Friday, December 19, 2014

Republicans, health care costs, pensions take toll on schools

8/16/2013

The school year often includes drama — though most people would prefer that drama remain in school plays or on the athletic fields rather than within the school district’s finances.

Sadly, drama and finances are at the heart of the Philadelphia school system’s back-to-school efforts this year. The school district is deep in debt — $304 million — and has pressured the cash-strapped city of Philadelphia into obtaining a $50 million loan before the schools could open this year, according to the New York Times. That loan was needed in spite of closing 24 schools and laying off more than 3,700 employees this summer.

The school year often includes drama — though most people would prefer that drama remain in school plays or on the athletic fields rather than within the school district’s finances.

Sadly, drama and finances are at the heart of the Philadelphia school system’s back-to-school efforts this year. The school district is deep in debt — $304 million — and has pressured the cash-strapped city of Philadelphia into obtaining a $50 million loan before the schools could open this year, according to the New York Times. That loan was needed in spite of closing 24 schools and laying off more than 3,700 employees this summer.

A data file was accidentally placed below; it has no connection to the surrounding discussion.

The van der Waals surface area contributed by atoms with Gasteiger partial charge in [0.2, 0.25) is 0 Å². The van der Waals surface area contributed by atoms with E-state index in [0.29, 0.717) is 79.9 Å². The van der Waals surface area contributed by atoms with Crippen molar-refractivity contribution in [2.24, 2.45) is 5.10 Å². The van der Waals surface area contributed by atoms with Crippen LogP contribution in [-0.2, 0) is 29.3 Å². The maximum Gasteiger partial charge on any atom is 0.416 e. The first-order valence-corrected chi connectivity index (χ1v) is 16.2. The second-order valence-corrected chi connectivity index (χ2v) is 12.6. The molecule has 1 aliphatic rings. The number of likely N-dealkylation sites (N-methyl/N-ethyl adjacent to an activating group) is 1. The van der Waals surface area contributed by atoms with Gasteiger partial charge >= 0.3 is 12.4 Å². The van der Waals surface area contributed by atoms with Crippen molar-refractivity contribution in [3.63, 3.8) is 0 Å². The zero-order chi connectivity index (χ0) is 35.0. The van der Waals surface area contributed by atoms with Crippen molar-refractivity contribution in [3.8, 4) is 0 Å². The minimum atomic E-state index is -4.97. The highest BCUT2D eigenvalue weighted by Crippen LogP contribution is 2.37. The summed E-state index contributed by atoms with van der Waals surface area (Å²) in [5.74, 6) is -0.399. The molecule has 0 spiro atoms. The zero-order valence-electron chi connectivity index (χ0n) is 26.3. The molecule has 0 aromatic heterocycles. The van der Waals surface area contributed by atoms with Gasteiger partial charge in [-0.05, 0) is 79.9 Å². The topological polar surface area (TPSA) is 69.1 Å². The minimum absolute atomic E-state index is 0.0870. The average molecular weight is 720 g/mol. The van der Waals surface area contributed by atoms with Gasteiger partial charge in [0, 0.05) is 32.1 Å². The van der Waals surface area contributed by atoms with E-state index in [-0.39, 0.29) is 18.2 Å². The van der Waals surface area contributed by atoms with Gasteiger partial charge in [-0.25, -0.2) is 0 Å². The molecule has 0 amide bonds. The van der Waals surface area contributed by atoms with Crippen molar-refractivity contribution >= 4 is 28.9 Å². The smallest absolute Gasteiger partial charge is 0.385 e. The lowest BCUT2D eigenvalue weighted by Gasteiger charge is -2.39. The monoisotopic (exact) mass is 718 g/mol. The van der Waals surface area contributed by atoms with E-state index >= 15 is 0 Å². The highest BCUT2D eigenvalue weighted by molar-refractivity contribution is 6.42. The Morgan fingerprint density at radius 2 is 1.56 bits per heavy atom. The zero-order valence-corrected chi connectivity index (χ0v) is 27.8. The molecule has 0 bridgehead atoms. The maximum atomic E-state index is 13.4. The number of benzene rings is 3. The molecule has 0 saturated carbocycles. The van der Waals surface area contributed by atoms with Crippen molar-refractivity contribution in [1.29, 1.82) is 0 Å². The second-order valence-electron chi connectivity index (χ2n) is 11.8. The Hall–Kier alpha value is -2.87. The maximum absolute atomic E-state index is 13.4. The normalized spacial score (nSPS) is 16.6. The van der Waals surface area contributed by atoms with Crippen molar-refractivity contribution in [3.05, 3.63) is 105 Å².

The situation is so dire that one elementary school principal took measures into his own hands and reportedly sent a letter to students’ parents requesting a “$613-per student donation to fill a $355,000 budget gap at his school.” The funds apparently would be used to rehire staff members, such as counselors and teachers’ aides, needed to operate the school appropriately.

The school district’s financial situation reportedly was brought on by “the Republican-controlled state government” cutting aid to the 136,000-student district as well as a reduction in federal aid and other financial and structural problems arising from erosion in the population and subsequently the tax base.

Mounting health care obligations and unfunded pensions to retirees are a major part of the school district’s financial problems, which has led to the district’s credit being downgraded to junk status. No district wants to be in that situation and should take whatever steps necessary to ensure the district simultaneously maintains a quality education as well as strong financial footing.

Philadelphia’s circumstances should serve as a warning to all school districts not to promise more than what they can deliver, lest they create an uncertain and dramatic future for the district as a whole down the line.

 — Jeanny Sharp, editor and publisher

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